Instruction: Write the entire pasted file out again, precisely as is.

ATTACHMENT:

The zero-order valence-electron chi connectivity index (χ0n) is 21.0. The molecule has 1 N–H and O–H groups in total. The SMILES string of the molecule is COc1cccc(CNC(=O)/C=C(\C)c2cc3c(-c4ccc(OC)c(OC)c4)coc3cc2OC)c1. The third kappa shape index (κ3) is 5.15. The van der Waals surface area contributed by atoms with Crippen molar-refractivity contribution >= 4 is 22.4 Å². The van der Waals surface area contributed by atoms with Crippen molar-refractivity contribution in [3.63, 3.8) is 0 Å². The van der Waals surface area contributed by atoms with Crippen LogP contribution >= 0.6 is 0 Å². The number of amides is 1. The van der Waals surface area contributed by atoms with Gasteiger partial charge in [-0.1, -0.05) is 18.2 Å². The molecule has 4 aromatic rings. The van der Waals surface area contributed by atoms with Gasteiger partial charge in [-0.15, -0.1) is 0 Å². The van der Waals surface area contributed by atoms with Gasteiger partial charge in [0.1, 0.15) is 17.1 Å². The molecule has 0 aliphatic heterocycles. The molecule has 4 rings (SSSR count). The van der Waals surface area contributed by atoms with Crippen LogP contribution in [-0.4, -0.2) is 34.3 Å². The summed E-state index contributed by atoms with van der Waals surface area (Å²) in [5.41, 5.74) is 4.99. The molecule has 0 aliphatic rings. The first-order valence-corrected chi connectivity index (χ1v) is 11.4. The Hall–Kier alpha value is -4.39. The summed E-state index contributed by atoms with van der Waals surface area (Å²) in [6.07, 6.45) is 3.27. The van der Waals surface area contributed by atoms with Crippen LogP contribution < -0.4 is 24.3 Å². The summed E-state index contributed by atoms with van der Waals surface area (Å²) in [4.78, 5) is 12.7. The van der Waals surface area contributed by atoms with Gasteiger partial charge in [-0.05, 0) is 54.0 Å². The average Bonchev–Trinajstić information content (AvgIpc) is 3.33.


The zero-order valence-electron chi connectivity index (χ0n) is 21.0. The molecule has 1 N–H and O–H groups in total. The SMILES string of the molecule is COc1cccc(CNC(=O)/C=C(\C)c2cc3c(-c4ccc(OC)c(OC)c4)coc3cc2OC)c1. The third kappa shape index (κ3) is 5.15. The van der Waals surface area contributed by atoms with Crippen molar-refractivity contribution >= 4 is 22.4 Å². The van der Waals surface area contributed by atoms with Crippen molar-refractivity contribution in [3.63, 3.8) is 0 Å². The van der Waals surface area contributed by atoms with Crippen LogP contribution >= 0.6 is 0 Å². The number of amides is 1. The van der Waals surface area contributed by atoms with Gasteiger partial charge in [-0.1, -0.05) is 18.2 Å². The molecule has 4 aromatic rings. The van der Waals surface area contributed by atoms with Gasteiger partial charge in [-0.15, -0.1) is 0 Å². The van der Waals surface area contributed by atoms with Gasteiger partial charge in [0.1, 0.15) is 17.1 Å². The molecule has 0 aliphatic heterocycles. The molecule has 4 rings (SSSR count). The van der Waals surface area contributed by atoms with Crippen LogP contribution in [-0.4, -0.2) is 34.3 Å². The summed E-state index contributed by atoms with van der Waals surface area (Å²) in [5.41, 5.74) is 4.99. The molecule has 0 aliphatic rings. The first-order valence-corrected chi connectivity index (χ1v) is 11.4. The Hall–Kier alpha value is -4.39. The summed E-state index contributed by atoms with van der Waals surface area (Å²) in [6.07, 6.45) is 3.27. The van der Waals surface area contributed by atoms with Crippen LogP contribution < -0.4 is 24.3 Å². The summed E-state index contributed by atoms with van der Waals surface area (Å²) in [4.78, 5) is 12.7. The van der Waals surface area contributed by atoms with Gasteiger partial charge in [-0.05, 0) is 54.0 Å². The average Bonchev–Trinajstić information content (AvgIpc) is 3.33.